The Best Answer
Milk products including cheese (except cottage cheese)
Refined soy products (Soy milk, Tofu, tempeh, soy protein shake)
Potatoes (sweet potatoes, yams, yucca, any starchy vegetable)
Bread, rice, grains, oatmeal, tortillas, quinoa
Creamy dressings and dressings with sugar
Sugar, honey, corn syrup, maple syrup, fructose
Deep-fried breaded food (corrected, good catch!)
Corn, popcorn (updated, per Tim's comment)
All meat (Beef, pork and poultry NOT treated w/hormones or antibiotics)
Turkey bacon, organic bacon, organic sausages
All fish, seafood (canned is fine)
All beans (chickpeas in moderation)
All vegetables (except potatoes, sweet potatoes, yams)
Salsa w/o sugar
Any oil (Olive oil, macadamia nut oil, grapeseed oil preferred)
Spices & herbs
Non-creamy low-sugar dressings
Brown rice protein, hemp protein, pea protein
Unflavored whey protein isolate
Allowed in moderation:
Avocado (1 cup/day max)
Peanut butter/ almond, and other nut butter (1 TB/day)
Nuts (5-10 per meal)
Hummus, chickpeas/garbanzo beans
Coffee (w/up to 2 TB cream)
Aspartame / Equal (Diet soda 16oz/day, Sugar-free JELL-O)
Unsweetened almond milk
This is in addition to everything he said in the book...
From Tim's blog
I’m currently getting at least 500-1,000 questions a day via the blog, Twitter, Facebook, etc. about the slow-carb diet. Let me clarify a few things:
Do not eat the following, except for cheat days:
Dairy (this includes cheese and yogurt of all kinds)
I mention cottage cheese at one point as a last resort. It is low in lactose, which is what you need to avoid. Ghee and cream (for coffee) should contain little or no lactose, hence you can use them. The same goes for effectively lactose-free, unflavored whey protein, etc..
The following will address 99%+ of confusion:
- If you have to ask, don’t eat it.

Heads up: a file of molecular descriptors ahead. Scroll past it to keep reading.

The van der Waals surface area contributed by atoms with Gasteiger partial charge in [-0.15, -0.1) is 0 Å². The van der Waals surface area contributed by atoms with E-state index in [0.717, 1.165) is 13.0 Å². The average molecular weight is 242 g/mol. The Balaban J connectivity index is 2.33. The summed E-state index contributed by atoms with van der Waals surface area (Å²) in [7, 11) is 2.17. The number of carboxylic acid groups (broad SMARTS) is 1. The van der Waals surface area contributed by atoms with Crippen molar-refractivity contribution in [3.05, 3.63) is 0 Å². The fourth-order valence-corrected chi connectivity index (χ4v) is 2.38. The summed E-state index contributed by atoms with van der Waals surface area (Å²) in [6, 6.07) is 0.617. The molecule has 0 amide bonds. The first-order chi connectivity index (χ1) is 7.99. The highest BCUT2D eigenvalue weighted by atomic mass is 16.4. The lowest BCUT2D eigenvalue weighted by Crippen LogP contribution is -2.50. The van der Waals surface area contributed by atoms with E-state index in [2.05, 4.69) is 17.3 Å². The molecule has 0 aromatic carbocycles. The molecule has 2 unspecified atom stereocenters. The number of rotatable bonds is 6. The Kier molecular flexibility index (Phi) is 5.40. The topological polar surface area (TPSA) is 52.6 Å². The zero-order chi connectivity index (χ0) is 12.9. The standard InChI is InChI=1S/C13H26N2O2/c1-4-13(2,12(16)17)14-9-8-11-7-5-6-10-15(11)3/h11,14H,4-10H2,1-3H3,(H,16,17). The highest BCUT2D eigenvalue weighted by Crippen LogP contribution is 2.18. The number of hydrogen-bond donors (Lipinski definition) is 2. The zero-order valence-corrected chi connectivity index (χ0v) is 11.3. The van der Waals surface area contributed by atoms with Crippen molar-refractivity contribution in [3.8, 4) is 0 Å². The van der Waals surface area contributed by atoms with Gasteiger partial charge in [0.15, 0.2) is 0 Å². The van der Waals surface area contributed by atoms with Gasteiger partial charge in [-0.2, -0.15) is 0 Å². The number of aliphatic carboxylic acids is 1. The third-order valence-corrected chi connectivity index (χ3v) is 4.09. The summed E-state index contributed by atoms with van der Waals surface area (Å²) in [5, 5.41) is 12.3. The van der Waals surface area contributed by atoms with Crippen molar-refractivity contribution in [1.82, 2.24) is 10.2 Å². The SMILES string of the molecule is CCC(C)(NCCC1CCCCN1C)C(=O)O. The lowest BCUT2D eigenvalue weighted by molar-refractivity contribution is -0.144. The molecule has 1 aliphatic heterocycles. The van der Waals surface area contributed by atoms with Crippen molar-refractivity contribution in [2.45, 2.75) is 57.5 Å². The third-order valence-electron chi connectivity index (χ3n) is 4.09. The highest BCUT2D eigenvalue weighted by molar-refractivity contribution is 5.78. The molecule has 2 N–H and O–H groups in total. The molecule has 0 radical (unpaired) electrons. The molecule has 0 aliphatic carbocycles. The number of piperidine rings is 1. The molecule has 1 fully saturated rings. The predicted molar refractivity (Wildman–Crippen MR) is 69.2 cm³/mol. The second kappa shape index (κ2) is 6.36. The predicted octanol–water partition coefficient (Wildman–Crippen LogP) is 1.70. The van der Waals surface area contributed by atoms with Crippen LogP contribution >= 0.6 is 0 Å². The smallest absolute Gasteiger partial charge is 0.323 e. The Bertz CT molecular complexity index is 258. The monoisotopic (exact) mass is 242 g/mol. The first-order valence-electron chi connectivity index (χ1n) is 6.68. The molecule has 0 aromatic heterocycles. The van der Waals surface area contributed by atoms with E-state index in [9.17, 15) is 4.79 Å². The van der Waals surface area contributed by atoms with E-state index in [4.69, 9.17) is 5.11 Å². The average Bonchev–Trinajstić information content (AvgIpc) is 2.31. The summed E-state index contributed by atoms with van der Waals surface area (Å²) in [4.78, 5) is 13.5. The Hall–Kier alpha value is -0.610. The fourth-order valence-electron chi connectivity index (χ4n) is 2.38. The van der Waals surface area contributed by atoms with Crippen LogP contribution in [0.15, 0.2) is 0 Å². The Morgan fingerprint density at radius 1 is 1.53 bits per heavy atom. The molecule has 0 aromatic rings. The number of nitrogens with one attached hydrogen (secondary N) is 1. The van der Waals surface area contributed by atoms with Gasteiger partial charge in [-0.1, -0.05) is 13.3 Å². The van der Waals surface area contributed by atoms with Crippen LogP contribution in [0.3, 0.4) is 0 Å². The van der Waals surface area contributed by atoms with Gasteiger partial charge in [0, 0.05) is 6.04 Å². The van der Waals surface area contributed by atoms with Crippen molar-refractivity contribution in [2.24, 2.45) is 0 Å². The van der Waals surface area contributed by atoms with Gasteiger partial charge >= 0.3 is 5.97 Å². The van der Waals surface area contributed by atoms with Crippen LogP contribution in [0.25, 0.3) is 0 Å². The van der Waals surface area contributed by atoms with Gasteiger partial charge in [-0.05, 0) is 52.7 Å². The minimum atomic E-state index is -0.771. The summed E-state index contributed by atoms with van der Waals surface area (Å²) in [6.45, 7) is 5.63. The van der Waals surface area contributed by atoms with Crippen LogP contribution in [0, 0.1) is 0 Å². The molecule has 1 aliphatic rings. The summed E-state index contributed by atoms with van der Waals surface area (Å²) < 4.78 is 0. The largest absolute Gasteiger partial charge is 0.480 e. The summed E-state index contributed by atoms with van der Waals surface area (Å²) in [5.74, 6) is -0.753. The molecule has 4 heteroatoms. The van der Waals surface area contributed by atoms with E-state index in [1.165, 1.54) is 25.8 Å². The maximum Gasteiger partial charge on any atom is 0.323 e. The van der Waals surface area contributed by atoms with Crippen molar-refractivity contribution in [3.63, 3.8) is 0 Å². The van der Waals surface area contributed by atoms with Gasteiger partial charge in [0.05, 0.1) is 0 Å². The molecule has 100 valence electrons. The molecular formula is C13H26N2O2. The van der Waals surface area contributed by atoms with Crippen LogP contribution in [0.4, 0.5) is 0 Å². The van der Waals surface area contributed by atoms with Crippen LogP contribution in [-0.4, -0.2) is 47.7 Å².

- If you haven’t had blood tests done, I don’t want to hear that the diet doesn’t work.
- If you aren’t measuring inches or haven’t measured bodyfat % with an accurate tool (BodPod, etc. and NOT bodyfat scales), I don’t want to hear that the diet doesn’t work.
- If you’re a woman and taking measurements within 10 days prior to menstruation (which I advise against in the book), I don’t want to hear about the lack of progress.
- On the critical 4-6 week window:
For people over 40 and women (especially after two kids), it’s quite common that the most dramatic fat-loss and weight change comes after 4-6 weeks on the diet. I have no explanation for this. Needless to say, if you haven’t done the diet for AT LEAST four weeks, please don’t post a comment about plateauing and panicking. I can’t give you meaningful advice without a ton of other supporting data (blood tests, etc.), and it’s physically impossible for me to respond to each person.
To reiterate: The entire goal of 4HB is to make you a self-sufficient self-experimenter within safe boundaries. Track yourself, follow the rules, and track the changes if you break or bend the rules. Simple as that. That’s what I did to arrive at my conclusions, and that’s what you will do — with a huge head start with the 4HB — to arrive at yours.